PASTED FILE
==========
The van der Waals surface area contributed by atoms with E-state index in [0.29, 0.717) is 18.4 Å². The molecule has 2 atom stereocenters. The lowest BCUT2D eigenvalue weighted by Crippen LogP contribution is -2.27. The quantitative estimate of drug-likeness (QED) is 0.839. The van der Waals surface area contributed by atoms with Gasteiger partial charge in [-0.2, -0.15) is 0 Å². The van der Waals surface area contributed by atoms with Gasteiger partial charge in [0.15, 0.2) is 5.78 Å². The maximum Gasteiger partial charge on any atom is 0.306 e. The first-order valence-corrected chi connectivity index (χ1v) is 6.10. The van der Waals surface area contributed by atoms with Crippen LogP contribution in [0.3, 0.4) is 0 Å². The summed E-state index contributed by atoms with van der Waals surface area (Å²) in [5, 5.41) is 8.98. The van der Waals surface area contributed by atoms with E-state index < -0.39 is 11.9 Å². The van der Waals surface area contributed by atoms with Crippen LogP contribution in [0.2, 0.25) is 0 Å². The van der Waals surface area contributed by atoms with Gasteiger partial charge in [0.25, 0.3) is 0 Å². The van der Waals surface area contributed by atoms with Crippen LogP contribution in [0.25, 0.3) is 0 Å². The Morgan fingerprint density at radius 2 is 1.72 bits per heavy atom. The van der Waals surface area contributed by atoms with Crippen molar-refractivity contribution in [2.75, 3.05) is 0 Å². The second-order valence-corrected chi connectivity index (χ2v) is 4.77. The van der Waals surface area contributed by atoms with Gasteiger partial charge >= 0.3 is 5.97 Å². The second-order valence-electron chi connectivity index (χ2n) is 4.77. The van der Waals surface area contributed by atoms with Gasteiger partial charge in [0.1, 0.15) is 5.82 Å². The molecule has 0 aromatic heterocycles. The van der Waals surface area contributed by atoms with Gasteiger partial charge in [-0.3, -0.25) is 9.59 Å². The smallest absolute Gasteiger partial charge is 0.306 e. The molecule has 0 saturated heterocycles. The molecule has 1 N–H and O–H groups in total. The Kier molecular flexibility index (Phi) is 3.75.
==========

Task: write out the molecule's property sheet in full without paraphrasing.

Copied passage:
The van der Waals surface area contributed by atoms with E-state index in [0.29, 0.717) is 18.4 Å². The molecule has 2 atom stereocenters. The lowest BCUT2D eigenvalue weighted by Crippen LogP contribution is -2.27. The quantitative estimate of drug-likeness (QED) is 0.839. The van der Waals surface area contributed by atoms with Gasteiger partial charge in [-0.2, -0.15) is 0 Å². The van der Waals surface area contributed by atoms with Gasteiger partial charge in [0.15, 0.2) is 5.78 Å². The maximum Gasteiger partial charge on any atom is 0.306 e. The first-order valence-corrected chi connectivity index (χ1v) is 6.10. The van der Waals surface area contributed by atoms with Crippen LogP contribution in [0.3, 0.4) is 0 Å². The summed E-state index contributed by atoms with van der Waals surface area (Å²) in [5, 5.41) is 8.98. The van der Waals surface area contributed by atoms with E-state index < -0.39 is 11.9 Å². The van der Waals surface area contributed by atoms with Crippen LogP contribution in [0.2, 0.25) is 0 Å². The van der Waals surface area contributed by atoms with Gasteiger partial charge in [0.25, 0.3) is 0 Å². The van der Waals surface area contributed by atoms with Crippen LogP contribution in [0.25, 0.3) is 0 Å². The Morgan fingerprint density at radius 2 is 1.72 bits per heavy atom. The van der Waals surface area contributed by atoms with Crippen molar-refractivity contribution in [2.75, 3.05) is 0 Å². The second-order valence-corrected chi connectivity index (χ2v) is 4.77. The van der Waals surface area contributed by atoms with Gasteiger partial charge >= 0.3 is 5.97 Å². The second-order valence-electron chi connectivity index (χ2n) is 4.77. The van der Waals surface area contributed by atoms with Gasteiger partial charge in [0.1, 0.15) is 5.82 Å². The molecule has 0 aromatic heterocycles. The van der Waals surface area contributed by atoms with Gasteiger partial charge in [-0.3, -0.25) is 9.59 Å². The smallest absolute Gasteiger partial charge is 0.306 e. The molecule has 0 saturated heterocycles. The molecule has 1 N–H and O–H groups in total. The Kier molecular flexibility index (Phi) is 3.75.